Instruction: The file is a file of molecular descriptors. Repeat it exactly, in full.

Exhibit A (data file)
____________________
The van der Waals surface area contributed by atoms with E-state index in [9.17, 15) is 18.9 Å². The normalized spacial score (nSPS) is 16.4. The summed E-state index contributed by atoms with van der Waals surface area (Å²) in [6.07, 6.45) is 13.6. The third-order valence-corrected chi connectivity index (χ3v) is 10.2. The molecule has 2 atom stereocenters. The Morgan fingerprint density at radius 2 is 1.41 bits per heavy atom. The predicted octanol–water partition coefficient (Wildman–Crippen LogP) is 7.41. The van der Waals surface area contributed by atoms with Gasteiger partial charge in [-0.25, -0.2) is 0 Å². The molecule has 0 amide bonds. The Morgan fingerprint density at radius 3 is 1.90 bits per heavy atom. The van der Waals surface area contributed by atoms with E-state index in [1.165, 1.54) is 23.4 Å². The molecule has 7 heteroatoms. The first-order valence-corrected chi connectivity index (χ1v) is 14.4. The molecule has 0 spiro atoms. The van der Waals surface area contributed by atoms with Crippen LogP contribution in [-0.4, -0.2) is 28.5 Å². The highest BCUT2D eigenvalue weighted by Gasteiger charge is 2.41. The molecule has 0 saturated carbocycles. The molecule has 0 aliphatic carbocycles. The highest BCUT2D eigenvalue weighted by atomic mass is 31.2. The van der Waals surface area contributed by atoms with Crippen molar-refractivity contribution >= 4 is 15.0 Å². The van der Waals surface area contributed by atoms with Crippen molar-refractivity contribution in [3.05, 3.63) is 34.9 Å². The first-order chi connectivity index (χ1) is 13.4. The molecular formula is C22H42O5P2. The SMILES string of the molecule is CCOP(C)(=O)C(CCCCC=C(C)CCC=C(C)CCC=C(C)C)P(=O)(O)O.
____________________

The van der Waals surface area contributed by atoms with E-state index in [9.17, 15) is 18.9 Å². The normalized spacial score (nSPS) is 16.4. The summed E-state index contributed by atoms with van der Waals surface area (Å²) in [6.07, 6.45) is 13.6. The third-order valence-corrected chi connectivity index (χ3v) is 10.2. The molecule has 2 atom stereocenters. The Morgan fingerprint density at radius 2 is 1.41 bits per heavy atom. The predicted octanol–water partition coefficient (Wildman–Crippen LogP) is 7.41. The van der Waals surface area contributed by atoms with Gasteiger partial charge in [-0.25, -0.2) is 0 Å². The molecule has 0 amide bonds. The Morgan fingerprint density at radius 3 is 1.90 bits per heavy atom. The van der Waals surface area contributed by atoms with E-state index in [1.165, 1.54) is 23.4 Å². The molecule has 7 heteroatoms. The first-order valence-corrected chi connectivity index (χ1v) is 14.4. The molecule has 0 spiro atoms. The van der Waals surface area contributed by atoms with Crippen LogP contribution in [-0.4, -0.2) is 28.5 Å². The highest BCUT2D eigenvalue weighted by Gasteiger charge is 2.41. The molecule has 0 saturated carbocycles. The molecule has 0 aliphatic carbocycles. The highest BCUT2D eigenvalue weighted by atomic mass is 31.2. The van der Waals surface area contributed by atoms with Crippen molar-refractivity contribution >= 4 is 15.0 Å². The van der Waals surface area contributed by atoms with Crippen molar-refractivity contribution in [3.05, 3.63) is 34.9 Å². The first-order chi connectivity index (χ1) is 13.4. The molecular formula is C22H42O5P2. The SMILES string of the molecule is CCOP(C)(=O)C(CCCCC=C(C)CCC=C(C)CCC=C(C)C)P(=O)(O)O.